Presentation is loading. Please wait.

Presentation is loading. Please wait.

1 Copyright © 2013 M. E. Kabay. All rights reserved. Mobile Code CSH5 Chapter 17 Mobile Code Robert Gezelter.

Similar presentations


Presentation on theme: "1 Copyright © 2013 M. E. Kabay. All rights reserved. Mobile Code CSH5 Chapter 17 Mobile Code Robert Gezelter."— Presentation transcript:

1 1 Copyright © 2013 M. E. Kabay. All rights reserved. Mobile Code CSH5 Chapter 17 Mobile Code Robert Gezelter

2 2 Copyright © 2013 M. E. Kabay. All rights reserved. Topics Introduction to Mobile Code Mobile Code from the Web Motivations and Goals Design and Implementation Errors CSH5 Chapter 17 Mobile Code

3 3 Copyright © 2013 M. E. Kabay. All rights reserved. Mobile Code Defined Instructions delivered to remote computer from outside an enclave Enclave is system under unitary control by single authority Dynamic execution (execution on demand) Fundamental problems Mobile code may perform unauthorized functions Growing spectrum of devices using mobile code PDAs Mobile phones Tablets

4 4 Copyright © 2013 M. E. Kabay. All rights reserved. Mobile Code from the WWW Definition Executable code delivered by Web server Or by For execution on client computer Not including HTML or XML Typical languages ActiveX Java JavaScript Examples of problematic content HTML-enabled with embedded code Pop-ups in browsers May access unexpected Web pages Julie Amero, CT teacher, convicted of using classroom computer for inappropriate content due to popups

5 5 Copyright © 2013 M. E. Kabay. All rights reserved. Effects of Mobile Code System / application crashes Obvious effects include Denial of service Corruption (integrity problems) Covert effects more dangerous Access to addresses spam Keyloggers Rootkits Hephrati case in Israel (2005) showed how mobile code could be used for industrial espionage Varda Raziel-Jacont & Amnon Jaconts MS for L is for Lies appeared on Internet sites Former son-in-law Michael Hephrati responsible using implanted mobile code

6 6 Copyright © 2013 M. E. Kabay. All rights reserved. Motivations & Goals Shift in motivations Pranks vengeful vindictive criminal Goals differ Amusement Blackmail Corporate espionage Financial fraud/theft Misappropriation of computer resources Creation of botnets Applications to DDoS & spam Involvement in information warfare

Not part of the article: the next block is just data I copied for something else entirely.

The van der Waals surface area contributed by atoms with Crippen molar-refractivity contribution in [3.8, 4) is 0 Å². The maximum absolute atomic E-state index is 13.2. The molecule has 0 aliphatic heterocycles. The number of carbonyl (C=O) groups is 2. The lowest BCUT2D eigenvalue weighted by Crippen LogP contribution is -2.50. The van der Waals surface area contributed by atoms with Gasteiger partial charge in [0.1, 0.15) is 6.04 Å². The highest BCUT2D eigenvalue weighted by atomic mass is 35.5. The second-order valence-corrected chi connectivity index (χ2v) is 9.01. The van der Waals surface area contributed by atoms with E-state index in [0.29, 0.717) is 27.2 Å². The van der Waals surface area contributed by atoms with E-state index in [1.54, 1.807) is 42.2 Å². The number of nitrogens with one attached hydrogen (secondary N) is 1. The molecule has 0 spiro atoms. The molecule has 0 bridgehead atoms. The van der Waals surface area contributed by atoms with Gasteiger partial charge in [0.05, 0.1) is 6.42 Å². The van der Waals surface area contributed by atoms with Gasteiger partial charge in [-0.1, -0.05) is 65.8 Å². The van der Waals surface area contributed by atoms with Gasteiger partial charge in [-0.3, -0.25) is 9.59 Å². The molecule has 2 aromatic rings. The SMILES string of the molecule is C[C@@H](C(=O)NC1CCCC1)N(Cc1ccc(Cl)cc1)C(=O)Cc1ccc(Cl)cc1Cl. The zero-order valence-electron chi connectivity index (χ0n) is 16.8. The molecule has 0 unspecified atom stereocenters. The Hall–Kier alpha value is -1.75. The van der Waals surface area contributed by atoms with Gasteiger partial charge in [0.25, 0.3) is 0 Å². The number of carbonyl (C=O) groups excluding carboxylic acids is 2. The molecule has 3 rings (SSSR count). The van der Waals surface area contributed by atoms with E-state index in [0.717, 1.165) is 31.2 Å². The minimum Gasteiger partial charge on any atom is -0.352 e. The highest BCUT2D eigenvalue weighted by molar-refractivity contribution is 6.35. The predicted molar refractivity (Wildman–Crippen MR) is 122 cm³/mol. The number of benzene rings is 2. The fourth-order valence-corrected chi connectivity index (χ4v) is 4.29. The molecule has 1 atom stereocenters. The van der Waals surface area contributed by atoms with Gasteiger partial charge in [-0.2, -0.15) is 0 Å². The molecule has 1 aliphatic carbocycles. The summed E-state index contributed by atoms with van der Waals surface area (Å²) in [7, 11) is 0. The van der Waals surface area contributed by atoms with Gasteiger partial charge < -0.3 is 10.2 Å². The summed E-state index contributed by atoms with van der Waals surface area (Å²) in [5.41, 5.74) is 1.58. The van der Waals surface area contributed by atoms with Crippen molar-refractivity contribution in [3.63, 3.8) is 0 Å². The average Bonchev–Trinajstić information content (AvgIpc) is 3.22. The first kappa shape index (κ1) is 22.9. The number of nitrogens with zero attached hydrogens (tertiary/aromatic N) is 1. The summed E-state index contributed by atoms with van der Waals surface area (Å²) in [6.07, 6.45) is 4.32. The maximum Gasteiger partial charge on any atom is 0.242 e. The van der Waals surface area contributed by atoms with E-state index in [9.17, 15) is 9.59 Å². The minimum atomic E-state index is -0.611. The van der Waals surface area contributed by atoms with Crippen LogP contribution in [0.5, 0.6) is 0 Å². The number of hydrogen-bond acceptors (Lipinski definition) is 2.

7 7 Copyright © 2013 M. E. Kabay. All rights reserved. Design & Implementation Errors Range of errors Simple design/coding errors cause mistakes in function Usually predictable Often noticeable But mistakes in security architecture particularly serious Security architectures for mobile code may be flawed in Creation of sandbox Method of code authentication

8 8 Copyright © 2013 M. E. Kabay. All rights reserved. Signed Code Principle (belief): If you know and trust who wrote code it must be OK Use digital signatures based on Public Key Cryptosystem Apply ANSI X.509 Certificates But signing bad code doesnt remove the flaws Topics discussed below: Authenticode Limitations of Signed Code Problems with ActiveX Security Model Case Studies

9 9 Copyright © 2013 M. E. Kabay. All rights reserved. Authenticode Microsoft method Developers obtain digital certificate from Microsoft Certificate Authority (CA) Sign their code with their private key Users (systems) check validity of code at execution time using public key Components PKI, X.509, CA Control over private keys used to sign code Known as the Software Publishing Certificate Valid method for verifying digital signatures No protection against bad code

10 10 Copyright © 2013 M. E. Kabay. All rights reserved. Limitations of Signed Code All-or-nothing approach to trust Signed items assumed to be perfect No concept of partial trust Digital signature does not … provide any guarantee of benevolence or competence. – CERT/CC® Organizations signing their code must strictly control access to the signing key But widespread practice in software development shops tolerates shared accounts and passwords Serious question about value of signing code

11 11 Copyright © 2013 M. E. Kabay. All rights reserved. Problems with ActiveX Security Model Importing and installing controls Signing does not guarantee safety or trustworthiness Running controls ActiveX control has no limitations on actions Runs with same privileges as user Typically users run as root on their Windows PCs No basis for deciding whether particular control is safe or not in specific context Scripting concerns Individual developers have no systematic method for evaluating safety of their code No equivalent to a sandbox for testing

12 12 Copyright © 2013 M. E. Kabay. All rights reserved. Case Studies (1) Internet Exploder (1996) Fred McLain wrote demonstrate ActiveX control to illustrate excessive control of systems Shut down users computer (with permission of user!) Chaos Computer Club Demo (1997) ActiveX control subverted Quicken accounting package Made Quicken create transfer order for money Filmed demonstration for German television